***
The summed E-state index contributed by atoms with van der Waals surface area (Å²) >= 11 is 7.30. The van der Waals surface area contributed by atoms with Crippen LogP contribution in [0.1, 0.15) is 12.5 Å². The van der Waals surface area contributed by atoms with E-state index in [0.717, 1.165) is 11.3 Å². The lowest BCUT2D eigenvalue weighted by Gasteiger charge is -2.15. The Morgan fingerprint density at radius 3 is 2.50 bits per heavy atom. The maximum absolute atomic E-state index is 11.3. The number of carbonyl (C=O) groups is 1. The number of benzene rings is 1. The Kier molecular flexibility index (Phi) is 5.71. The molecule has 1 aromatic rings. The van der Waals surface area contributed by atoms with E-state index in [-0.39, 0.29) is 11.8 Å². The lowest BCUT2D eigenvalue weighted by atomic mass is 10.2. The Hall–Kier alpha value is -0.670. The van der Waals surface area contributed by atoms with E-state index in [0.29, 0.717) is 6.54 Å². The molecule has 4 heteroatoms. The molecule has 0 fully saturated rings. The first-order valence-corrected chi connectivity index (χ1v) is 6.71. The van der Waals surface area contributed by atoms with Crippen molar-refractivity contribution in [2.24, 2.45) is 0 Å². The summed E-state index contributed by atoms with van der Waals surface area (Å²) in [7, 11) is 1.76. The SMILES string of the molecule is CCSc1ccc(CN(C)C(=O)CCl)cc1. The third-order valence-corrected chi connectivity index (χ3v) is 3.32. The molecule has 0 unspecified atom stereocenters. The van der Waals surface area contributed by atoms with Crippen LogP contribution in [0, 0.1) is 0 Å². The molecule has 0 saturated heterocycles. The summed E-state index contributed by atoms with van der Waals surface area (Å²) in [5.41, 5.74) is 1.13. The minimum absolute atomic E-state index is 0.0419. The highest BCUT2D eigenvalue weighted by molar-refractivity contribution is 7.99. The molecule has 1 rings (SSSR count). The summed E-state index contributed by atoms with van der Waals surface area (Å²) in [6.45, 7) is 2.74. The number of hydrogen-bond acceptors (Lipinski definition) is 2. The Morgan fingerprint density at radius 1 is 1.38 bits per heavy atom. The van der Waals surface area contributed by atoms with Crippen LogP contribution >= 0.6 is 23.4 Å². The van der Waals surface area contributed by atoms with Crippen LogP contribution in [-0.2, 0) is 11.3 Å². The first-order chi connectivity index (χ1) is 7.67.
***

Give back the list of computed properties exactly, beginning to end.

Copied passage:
The summed E-state index contributed by atoms with van der Waals surface area (Å²) >= 11 is 7.30. The van der Waals surface area contributed by atoms with Crippen LogP contribution in [0.1, 0.15) is 12.5 Å². The van der Waals surface area contributed by atoms with E-state index in [0.717, 1.165) is 11.3 Å². The lowest BCUT2D eigenvalue weighted by Gasteiger charge is -2.15. The Morgan fingerprint density at radius 3 is 2.50 bits per heavy atom. The maximum absolute atomic E-state index is 11.3. The number of carbonyl (C=O) groups is 1. The number of benzene rings is 1. The Kier molecular flexibility index (Phi) is 5.71. The molecule has 1 aromatic rings. The van der Waals surface area contributed by atoms with E-state index in [-0.39, 0.29) is 11.8 Å². The lowest BCUT2D eigenvalue weighted by atomic mass is 10.2. The Hall–Kier alpha value is -0.670. The van der Waals surface area contributed by atoms with E-state index in [0.29, 0.717) is 6.54 Å². The molecule has 4 heteroatoms. The molecule has 0 fully saturated rings. The first-order valence-corrected chi connectivity index (χ1v) is 6.71. The van der Waals surface area contributed by atoms with Crippen molar-refractivity contribution in [2.24, 2.45) is 0 Å². The summed E-state index contributed by atoms with van der Waals surface area (Å²) in [7, 11) is 1.76. The SMILES string of the molecule is CCSc1ccc(CN(C)C(=O)CCl)cc1. The third-order valence-corrected chi connectivity index (χ3v) is 3.32. The molecule has 0 unspecified atom stereocenters. The van der Waals surface area contributed by atoms with Crippen LogP contribution in [0, 0.1) is 0 Å². The molecule has 0 saturated heterocycles. The summed E-state index contributed by atoms with van der Waals surface area (Å²) in [5.41, 5.74) is 1.13. The minimum absolute atomic E-state index is 0.0419. The highest BCUT2D eigenvalue weighted by molar-refractivity contribution is 7.99. The molecule has 1 rings (SSSR count). The summed E-state index contributed by atoms with van der Waals surface area (Å²) in [6.45, 7) is 2.74. The number of hydrogen-bond acceptors (Lipinski definition) is 2. The Morgan fingerprint density at radius 1 is 1.38 bits per heavy atom. The van der Waals surface area contributed by atoms with Crippen LogP contribution >= 0.6 is 23.4 Å². The van der Waals surface area contributed by atoms with Crippen LogP contribution in [-0.2, 0) is 11.3 Å². The first-order chi connectivity index (χ1) is 7.67.